Voting for Autocracy - Beatriz Magaloni Voting for...

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Beatriz Magaloni Voting for Autocracy: Hegemonic Party Survival and its Demise in Mexico (forthcoming, Cambridge University Press) Stanford University magaloni@stanford.edu
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Chapter 1: Equilibrium party hegemony All autocratic regimes face two dilemmas: first, they must deter potential opponents, and second, they must induce some form of political loyalty from the masses. How does a hegemonic party manage to solve elite disputes and keep the party united? Why would voters support an autocratic regime? To answer these questions, I present in this chapter my theory of hegemonic party survival, which will be assessed with systematic empirical evidence in subsequent chapters of this book. 2. Elite divisions and the golden years of the PRI The PRI experienced a series of splits during its history, the most important of which were those of Juan Andreu Almazán in 1940, 1 Ezequiel Padilla in 1946 2 , Miguel Henríquez Guzmán in 1952, 3 and Cuauhtémoc Cárdenas in 1988. These splits occurred because these prominent politicians objected to the party's presidential nominee. The 1988 split was different because it resulted in the formation of a new political party, the PRD. 1Almazán headed the opposition against the PNR’s nomination, Manuel Avila Camacho, in 1940. Almazán had support from some sectors in the army and from those who were against the party's shift towards the left during the Lázaro Cárdenas years (Medina, 1978). He officially obtained close to 6% of the vote. 2Padilla was nominated by the PDM (Partido Democrático Mexicano). He had belonged to the ruling party, holding an important cabinet position during the Avila Camacho presidency. He officially obtained 19% of the vote. 3 Henríquez Guzmán organized a strong opposition against the ruling party. He claimed to represent the "real" principles of the Mexican Revolution, which according to him and his supporters, had been betrayed during the Alemán presidency. Henríquez Guzmán was at first supported by Lázaro Cárdenas himself. However, when Alemán named Ruiz Cortínez as the presidential nominee, Lázaro Cárdenas publicly rallied with the PRI. Henríquez Guzmán nonetheless continued his campaign through the Popular Party Front. After the PRI won the presidency, these politicians came back to the party when they where offered positions in the state. Henríquez Guzmán officially obtained 16% of the vote.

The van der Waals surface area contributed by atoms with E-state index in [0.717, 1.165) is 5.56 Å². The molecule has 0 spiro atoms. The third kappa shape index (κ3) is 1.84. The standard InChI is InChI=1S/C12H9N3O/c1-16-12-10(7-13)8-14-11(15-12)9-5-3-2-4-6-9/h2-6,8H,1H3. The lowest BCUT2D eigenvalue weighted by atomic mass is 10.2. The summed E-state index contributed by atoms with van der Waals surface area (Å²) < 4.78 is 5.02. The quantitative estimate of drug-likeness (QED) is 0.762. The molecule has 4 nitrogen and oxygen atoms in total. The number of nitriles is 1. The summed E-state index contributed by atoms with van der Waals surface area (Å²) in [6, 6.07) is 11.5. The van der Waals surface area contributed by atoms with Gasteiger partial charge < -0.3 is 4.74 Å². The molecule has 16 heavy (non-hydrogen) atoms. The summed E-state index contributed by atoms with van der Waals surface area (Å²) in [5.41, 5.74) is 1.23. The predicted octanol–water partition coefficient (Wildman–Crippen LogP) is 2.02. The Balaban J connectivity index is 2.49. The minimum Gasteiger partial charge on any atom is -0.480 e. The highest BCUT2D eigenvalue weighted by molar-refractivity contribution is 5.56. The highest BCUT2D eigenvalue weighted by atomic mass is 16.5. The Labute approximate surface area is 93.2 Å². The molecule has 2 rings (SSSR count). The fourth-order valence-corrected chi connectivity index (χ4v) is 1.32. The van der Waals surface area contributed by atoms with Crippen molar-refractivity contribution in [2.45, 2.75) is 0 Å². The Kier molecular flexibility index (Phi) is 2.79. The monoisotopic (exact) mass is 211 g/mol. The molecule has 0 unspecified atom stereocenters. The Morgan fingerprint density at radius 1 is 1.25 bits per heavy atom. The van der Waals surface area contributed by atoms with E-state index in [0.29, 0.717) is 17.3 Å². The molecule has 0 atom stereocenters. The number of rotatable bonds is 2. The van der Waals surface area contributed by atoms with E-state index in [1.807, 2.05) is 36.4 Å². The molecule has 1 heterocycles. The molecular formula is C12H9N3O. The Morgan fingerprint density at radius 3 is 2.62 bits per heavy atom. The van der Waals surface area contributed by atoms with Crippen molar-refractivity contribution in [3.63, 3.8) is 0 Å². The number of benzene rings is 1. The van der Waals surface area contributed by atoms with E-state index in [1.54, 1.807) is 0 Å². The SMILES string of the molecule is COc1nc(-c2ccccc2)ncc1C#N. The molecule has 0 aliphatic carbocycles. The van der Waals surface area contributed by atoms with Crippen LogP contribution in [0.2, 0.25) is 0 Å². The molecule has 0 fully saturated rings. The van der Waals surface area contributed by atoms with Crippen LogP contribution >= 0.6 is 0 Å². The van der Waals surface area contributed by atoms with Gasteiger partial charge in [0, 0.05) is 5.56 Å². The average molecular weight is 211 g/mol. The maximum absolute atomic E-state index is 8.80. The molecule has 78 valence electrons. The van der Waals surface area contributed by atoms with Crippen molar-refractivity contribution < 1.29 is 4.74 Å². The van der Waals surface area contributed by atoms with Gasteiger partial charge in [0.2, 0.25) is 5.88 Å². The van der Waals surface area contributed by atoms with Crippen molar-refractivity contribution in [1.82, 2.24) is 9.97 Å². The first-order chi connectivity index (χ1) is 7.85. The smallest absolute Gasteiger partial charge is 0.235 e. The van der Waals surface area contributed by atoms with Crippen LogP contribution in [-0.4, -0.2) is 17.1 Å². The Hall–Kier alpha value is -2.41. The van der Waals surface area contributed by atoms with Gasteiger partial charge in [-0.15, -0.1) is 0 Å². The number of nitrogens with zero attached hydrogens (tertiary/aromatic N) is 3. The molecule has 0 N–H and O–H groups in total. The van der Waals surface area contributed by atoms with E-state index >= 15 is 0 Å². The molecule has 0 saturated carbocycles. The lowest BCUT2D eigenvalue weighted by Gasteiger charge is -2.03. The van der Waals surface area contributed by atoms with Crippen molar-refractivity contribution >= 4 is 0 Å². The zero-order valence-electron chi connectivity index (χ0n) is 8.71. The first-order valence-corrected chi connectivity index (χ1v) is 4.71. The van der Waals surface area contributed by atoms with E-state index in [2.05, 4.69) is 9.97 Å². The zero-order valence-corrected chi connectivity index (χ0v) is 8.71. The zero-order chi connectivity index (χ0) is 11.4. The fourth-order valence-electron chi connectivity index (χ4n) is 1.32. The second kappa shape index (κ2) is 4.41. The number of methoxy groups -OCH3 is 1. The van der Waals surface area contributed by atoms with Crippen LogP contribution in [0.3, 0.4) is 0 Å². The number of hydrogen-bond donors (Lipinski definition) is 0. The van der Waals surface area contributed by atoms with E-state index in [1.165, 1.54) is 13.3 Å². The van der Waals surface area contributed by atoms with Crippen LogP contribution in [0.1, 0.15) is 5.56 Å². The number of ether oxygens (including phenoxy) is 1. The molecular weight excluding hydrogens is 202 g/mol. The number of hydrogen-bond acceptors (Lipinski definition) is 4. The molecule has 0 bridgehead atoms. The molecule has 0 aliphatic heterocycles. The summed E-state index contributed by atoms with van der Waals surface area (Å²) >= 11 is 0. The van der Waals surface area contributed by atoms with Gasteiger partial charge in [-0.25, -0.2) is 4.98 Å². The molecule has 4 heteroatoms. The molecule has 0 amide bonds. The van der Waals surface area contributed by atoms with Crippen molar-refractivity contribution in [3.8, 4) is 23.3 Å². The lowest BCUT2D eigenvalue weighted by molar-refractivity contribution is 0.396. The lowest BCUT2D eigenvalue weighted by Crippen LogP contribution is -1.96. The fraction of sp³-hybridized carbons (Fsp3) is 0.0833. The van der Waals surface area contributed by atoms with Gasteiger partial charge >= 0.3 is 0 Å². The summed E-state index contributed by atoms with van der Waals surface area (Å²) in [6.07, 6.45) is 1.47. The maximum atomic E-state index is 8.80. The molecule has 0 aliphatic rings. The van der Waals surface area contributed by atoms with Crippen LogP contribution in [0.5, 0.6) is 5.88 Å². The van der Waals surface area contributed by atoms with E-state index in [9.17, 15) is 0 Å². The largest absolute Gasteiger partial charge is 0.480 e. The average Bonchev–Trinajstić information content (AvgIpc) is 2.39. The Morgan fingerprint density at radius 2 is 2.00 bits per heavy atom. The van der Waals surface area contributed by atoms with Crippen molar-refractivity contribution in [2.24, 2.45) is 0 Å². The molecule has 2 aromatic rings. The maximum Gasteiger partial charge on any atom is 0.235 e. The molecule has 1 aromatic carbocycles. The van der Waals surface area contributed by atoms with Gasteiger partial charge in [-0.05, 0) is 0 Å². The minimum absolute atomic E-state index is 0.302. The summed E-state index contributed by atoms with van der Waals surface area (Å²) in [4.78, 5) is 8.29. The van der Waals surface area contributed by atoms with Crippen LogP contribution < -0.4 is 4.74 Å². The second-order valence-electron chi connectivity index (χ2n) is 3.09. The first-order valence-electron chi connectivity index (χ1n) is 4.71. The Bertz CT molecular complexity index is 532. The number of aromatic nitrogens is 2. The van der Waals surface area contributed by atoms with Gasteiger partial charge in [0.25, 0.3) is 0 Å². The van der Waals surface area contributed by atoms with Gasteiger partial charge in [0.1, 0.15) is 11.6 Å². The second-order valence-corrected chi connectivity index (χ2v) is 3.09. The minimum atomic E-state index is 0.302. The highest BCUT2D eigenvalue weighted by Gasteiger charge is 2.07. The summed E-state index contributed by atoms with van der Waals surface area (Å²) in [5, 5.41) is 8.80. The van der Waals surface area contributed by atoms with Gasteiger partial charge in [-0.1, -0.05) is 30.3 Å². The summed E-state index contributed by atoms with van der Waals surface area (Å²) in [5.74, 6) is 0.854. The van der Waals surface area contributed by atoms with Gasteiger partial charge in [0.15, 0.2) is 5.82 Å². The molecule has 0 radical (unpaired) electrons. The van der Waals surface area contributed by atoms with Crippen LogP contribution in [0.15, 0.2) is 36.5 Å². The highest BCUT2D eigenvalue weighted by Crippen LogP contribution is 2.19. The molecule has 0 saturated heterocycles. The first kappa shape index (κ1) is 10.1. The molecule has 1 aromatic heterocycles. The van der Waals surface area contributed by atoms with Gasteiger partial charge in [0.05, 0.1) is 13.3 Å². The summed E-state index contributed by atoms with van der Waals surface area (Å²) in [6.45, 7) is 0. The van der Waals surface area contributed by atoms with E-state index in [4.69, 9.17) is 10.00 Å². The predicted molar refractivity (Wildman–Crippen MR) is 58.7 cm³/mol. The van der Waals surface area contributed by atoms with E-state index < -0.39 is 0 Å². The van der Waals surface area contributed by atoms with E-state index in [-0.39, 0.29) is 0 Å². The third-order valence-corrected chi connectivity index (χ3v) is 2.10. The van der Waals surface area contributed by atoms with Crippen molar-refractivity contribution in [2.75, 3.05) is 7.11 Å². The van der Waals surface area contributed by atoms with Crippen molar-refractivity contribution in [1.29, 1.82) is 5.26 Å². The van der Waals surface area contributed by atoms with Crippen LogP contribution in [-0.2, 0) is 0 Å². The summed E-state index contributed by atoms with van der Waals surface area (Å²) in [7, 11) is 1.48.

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To understand how a hegemonic party manages to deter party splits and the factors that account for elite divisiveness, consider the following decision theoretic problem of a politician who is evaluating whether to remain loyal to the hegemonic party or to split. The expected utility of joining the hegemonic party is given by the probability of winning under that party’s label, P I, multiplied by the likelihood of obtaining that party’s nomination, N I, times the utility of office O, minus the costs incurred in running a campaign under the incumbent’s label C I .
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This note was uploaded on 11/10/2009 for the course EC EC001 taught by Professor Hill during the Spring '09 term at Instituto Superior de Economia y Administracion de.

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Voting for Autocracy - Beatriz Magaloni Voting for...

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